Oracle Allowed to View Rivals Sensitive Data

Company's in-house attorneys can prepare for government's antitrust trial by studying documents including competitors' product development plans, U.S. District judge rules.

During a pretrial conference Friday, U.S. District Judge Vaughn Walker ruled in favor of Oracle Corp.s request to have its in-house attorneys view its rivals sensitive—and competitive—information.

The documents, which the U.S. Justice Department obtained during its eight-month investigation into Oracles proposed takeover of PeopleSoft Inc., are said to contain trade secrets of some of Oracles biggest competitors.

Early last week, a handful of those competitors—Microsoft Corp., SAP AG, Lawson Software Inc. and QAD Inc. —asked the court to restrict access to the thousands of documents each submitted to the Justice Department.

The U.S. Department of Defense and Fidelity Employer Services made similar requests.

The enterprises have argued that Oracles in-house attorneys could make "inadvertent disclosures" of sensitive information to other insiders of the Redwood Shores, Calif., company. With the San Francisco federal courts ruling, Oracle will have access to information including product development plans and bidding procedures.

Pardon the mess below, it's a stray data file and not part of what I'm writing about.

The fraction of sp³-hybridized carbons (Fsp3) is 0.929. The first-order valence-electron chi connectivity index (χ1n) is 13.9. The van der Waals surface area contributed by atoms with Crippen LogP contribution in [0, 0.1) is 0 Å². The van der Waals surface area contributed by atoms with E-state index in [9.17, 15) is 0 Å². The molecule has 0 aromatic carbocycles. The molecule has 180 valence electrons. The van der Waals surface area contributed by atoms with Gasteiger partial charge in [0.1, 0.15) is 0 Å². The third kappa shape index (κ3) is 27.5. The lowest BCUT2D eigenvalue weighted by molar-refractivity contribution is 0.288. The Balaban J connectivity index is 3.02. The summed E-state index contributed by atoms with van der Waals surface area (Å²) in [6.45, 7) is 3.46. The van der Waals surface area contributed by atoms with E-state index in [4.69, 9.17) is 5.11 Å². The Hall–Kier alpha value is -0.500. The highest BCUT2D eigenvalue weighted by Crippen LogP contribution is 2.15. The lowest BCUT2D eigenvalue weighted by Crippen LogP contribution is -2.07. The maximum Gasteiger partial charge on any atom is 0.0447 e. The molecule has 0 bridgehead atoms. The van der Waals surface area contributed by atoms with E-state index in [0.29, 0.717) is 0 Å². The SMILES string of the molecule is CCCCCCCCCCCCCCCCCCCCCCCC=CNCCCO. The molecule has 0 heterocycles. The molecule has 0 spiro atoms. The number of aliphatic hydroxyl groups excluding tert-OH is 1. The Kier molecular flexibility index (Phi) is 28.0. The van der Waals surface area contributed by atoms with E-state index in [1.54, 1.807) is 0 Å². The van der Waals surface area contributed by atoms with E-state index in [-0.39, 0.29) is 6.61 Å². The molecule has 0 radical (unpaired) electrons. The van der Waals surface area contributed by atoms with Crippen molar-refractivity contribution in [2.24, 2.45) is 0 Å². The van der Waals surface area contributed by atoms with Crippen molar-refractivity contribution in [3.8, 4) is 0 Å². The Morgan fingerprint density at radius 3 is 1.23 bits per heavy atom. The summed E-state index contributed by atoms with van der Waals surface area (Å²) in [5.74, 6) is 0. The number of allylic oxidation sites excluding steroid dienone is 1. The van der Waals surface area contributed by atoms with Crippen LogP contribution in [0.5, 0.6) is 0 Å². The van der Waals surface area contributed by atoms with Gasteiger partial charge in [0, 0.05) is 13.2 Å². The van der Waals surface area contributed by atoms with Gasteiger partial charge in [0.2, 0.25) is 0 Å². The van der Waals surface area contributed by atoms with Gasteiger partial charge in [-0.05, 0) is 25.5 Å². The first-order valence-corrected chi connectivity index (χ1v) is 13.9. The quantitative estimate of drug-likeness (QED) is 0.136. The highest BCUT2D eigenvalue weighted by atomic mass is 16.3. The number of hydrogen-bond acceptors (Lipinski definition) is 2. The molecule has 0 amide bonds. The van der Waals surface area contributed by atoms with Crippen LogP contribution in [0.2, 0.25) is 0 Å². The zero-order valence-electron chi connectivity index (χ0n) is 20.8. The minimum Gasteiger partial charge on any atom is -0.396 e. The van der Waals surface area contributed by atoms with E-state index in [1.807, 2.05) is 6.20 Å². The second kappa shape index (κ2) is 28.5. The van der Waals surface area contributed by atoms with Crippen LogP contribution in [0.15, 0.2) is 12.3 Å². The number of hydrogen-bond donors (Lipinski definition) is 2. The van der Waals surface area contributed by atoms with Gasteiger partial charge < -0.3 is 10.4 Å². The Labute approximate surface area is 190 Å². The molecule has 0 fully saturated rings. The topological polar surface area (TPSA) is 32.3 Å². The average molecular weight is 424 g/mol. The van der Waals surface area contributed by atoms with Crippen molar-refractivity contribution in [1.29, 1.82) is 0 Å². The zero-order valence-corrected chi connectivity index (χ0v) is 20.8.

The ruling wont become effective until Tuesday, providing a chance to appeal.

In a concession to the companies that requested limited access, Walker ruled that Oracles in-house attorneys and its outside law firm cannot use an internal server to trade sensitive electronic documents.

Separately, the judge sided with both Oracle and the Justice Department in his decision not to bring in an outside expert witness. Instead, the judge will use a tutorial to catch up on the ins and outs of the software industry.

In seeking to block Oracles $9.4 billion hostile takeover bid for PeopleSoft, the Justice Department filed suit against Oracle in late February, saying that a combination of the two companies would harm competition in the software industry.

The Justice Department has defined the upper tier of the software industry as consisting of three companies: Oracle, PeopleSoft and SAP.

In its defense, Oracle has said that the market consists of many more players, including Microsoft and Lawson.

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